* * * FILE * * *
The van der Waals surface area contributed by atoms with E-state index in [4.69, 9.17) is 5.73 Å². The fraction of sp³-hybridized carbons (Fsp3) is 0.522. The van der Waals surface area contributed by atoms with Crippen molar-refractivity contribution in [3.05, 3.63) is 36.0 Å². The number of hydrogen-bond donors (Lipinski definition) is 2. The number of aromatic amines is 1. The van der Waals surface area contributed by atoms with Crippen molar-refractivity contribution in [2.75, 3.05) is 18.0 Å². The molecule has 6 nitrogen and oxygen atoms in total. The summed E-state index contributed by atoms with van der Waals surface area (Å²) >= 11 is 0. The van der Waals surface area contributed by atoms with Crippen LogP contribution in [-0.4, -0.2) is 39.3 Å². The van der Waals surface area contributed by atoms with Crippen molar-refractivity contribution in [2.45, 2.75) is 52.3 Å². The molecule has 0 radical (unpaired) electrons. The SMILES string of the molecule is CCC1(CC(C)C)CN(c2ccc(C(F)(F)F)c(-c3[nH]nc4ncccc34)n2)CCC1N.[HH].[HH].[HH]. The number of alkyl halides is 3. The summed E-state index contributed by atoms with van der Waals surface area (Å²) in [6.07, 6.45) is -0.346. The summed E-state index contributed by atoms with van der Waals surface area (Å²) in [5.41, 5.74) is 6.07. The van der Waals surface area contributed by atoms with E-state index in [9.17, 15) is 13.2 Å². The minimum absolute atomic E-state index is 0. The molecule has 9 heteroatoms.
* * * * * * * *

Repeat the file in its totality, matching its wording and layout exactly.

The van der Waals surface area contributed by atoms with E-state index in [4.69, 9.17) is 5.73 Å². The fraction of sp³-hybridized carbons (Fsp3) is 0.522. The van der Waals surface area contributed by atoms with Crippen molar-refractivity contribution in [3.05, 3.63) is 36.0 Å². The number of hydrogen-bond donors (Lipinski definition) is 2. The number of aromatic amines is 1. The van der Waals surface area contributed by atoms with Crippen molar-refractivity contribution in [2.75, 3.05) is 18.0 Å². The molecule has 6 nitrogen and oxygen atoms in total. The summed E-state index contributed by atoms with van der Waals surface area (Å²) >= 11 is 0. The van der Waals surface area contributed by atoms with Crippen LogP contribution in [-0.4, -0.2) is 39.3 Å². The van der Waals surface area contributed by atoms with Crippen molar-refractivity contribution in [2.45, 2.75) is 52.3 Å². The molecule has 0 radical (unpaired) electrons. The SMILES string of the molecule is CCC1(CC(C)C)CN(c2ccc(C(F)(F)F)c(-c3[nH]nc4ncccc34)n2)CCC1N.[HH].[HH].[HH]. The number of alkyl halides is 3. The summed E-state index contributed by atoms with van der Waals surface area (Å²) in [6.07, 6.45) is -0.346. The summed E-state index contributed by atoms with van der Waals surface area (Å²) in [5.41, 5.74) is 6.07. The van der Waals surface area contributed by atoms with E-state index in [9.17, 15) is 13.2 Å². The minimum absolute atomic E-state index is 0. The molecule has 9 heteroatoms.